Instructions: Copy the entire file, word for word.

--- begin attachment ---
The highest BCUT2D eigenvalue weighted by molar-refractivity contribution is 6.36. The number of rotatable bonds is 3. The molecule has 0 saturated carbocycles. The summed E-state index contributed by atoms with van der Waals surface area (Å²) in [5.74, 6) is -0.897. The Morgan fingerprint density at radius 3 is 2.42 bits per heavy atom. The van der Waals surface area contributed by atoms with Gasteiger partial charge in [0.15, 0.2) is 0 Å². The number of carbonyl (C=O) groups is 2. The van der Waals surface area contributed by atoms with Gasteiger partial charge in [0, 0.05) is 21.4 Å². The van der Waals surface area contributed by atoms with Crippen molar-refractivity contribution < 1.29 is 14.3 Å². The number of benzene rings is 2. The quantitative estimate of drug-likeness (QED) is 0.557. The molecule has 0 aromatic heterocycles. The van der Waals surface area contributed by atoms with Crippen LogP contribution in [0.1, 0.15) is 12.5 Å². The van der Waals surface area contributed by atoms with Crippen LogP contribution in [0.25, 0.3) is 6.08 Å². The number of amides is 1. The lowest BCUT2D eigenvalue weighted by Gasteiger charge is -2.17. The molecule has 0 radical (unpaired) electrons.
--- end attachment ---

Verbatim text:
The highest BCUT2D eigenvalue weighted by molar-refractivity contribution is 6.36. The number of rotatable bonds is 3. The molecule has 0 saturated carbocycles. The summed E-state index contributed by atoms with van der Waals surface area (Å²) in [5.74, 6) is -0.897. The Morgan fingerprint density at radius 3 is 2.42 bits per heavy atom. The van der Waals surface area contributed by atoms with Gasteiger partial charge in [0.15, 0.2) is 0 Å². The number of carbonyl (C=O) groups is 2. The van der Waals surface area contributed by atoms with Gasteiger partial charge in [0, 0.05) is 21.4 Å². The van der Waals surface area contributed by atoms with Crippen molar-refractivity contribution < 1.29 is 14.3 Å². The number of benzene rings is 2. The quantitative estimate of drug-likeness (QED) is 0.557. The molecule has 0 aromatic heterocycles. The van der Waals surface area contributed by atoms with Crippen LogP contribution in [0.1, 0.15) is 12.5 Å². The van der Waals surface area contributed by atoms with Crippen LogP contribution in [0.25, 0.3) is 6.08 Å². The number of amides is 1. The lowest BCUT2D eigenvalue weighted by Gasteiger charge is -2.17. The molecule has 0 radical (unpaired) electrons.